Kentucky has less to track this year: While there’s a strikingly large number of special elections, nearly all feature an unopposed incumbent. And Mississippi and Virginia have many uncontested races as well. Across the 123 elections in these three Southern states, only 24 will feature more than one candidate on November’s ballot. 

Below is Bolts’ guide to the 2023 prosecutor elections in Kentucky, Mississippi, and Virginia.

Two other states are electing prosecutors this year (many more will in 2024). Check out Bolts’ earlier previews of races in New York and Pennsylvania.  


The state wasn’t meant to select any of its commonwealth’s attorneys in 2023 but the two most populous counties each scheduled special elections due to unexpected vacancies. In the meantime, Democratic Governor Andy Beshear appointed prosecutors in each, Gerina Whethers in Jefferson County (Louisville), and Kimberly Baird in Fayette County (Lexington). 

Whethers and Baird are now running to stay in their new offices and no one challenged them, ensuring they’ll easily win their first encounters with voters.

Appointed incumbents similarly face no challengers in four other circuits. Overall, this situation applies to counties that cover 1.5 million residents—roughly one third of the state’s population.

Only in Henderson County, a more sparsely populated county, is there a contested special election. It features two self-described conservatives: Democrat Herb McKee, who was chosen by Beshear to take over as commonwealth’s attorney when the longtime incumbent resigned last fall, faces Republican James “Bobby” Norris, an assistant prosecutor in his office. 

All Kentucky counties are hosting regular elections next year.


DA Doug Evans retired in June, after spending decades subjecting a Black man named Curtis Flowers to six trials for the same crime, earning a rebuke from the Supreme Court, and facing mounting evidence that he targeted prospective Black jurors. Voters chose his successor in last week’s primary, and it’ll be Adam Hopper, Evans’ assistant who took over in court in the waning days of Flowers’ prosecution to urge a judge to keep him in jail.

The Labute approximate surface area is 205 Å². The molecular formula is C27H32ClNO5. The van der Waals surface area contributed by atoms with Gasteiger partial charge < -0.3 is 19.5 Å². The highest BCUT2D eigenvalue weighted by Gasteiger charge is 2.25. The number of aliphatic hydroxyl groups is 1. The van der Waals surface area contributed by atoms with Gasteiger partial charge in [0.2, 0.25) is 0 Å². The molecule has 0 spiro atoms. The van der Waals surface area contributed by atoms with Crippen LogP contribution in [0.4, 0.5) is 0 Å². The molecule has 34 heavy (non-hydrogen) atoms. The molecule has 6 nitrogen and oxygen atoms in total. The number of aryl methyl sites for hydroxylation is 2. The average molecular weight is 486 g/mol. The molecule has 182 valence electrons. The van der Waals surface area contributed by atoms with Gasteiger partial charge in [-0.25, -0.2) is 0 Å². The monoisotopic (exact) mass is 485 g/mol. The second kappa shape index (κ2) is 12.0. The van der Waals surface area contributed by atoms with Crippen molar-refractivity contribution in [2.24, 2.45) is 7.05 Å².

Hopper, who’s running as a Republican, will face no opponent in November. Democratic DA Brenda Mitchell will also run unopposed in the Delta region after narrowly surviving a primary challenge against reform-aligned attorney Mike Carr. 

In fact, 17 of 21 DA races in the state only feature one candidate on the general election ballot. Of the remaining races, three involve Democratic DAs with a reputation for defending some criminal justice reform.

Scott Colom, a Democratic DA in northeastern Mississippi who drew national press for ousting a notoriously tough-on-crime prosecutor in 2015, hoped to be a federal judge by now: President Biden appointed him to the bench in 2022, but one of the state’s GOP senators is blocking his nomination. In the meantime, Colom is running for reelection against Jase Dalrymple, a Republican who vows a “more conservative approach” to prosecution and says Colom is too quick to use diversion tools. Colom’s 16th District leans Democratic.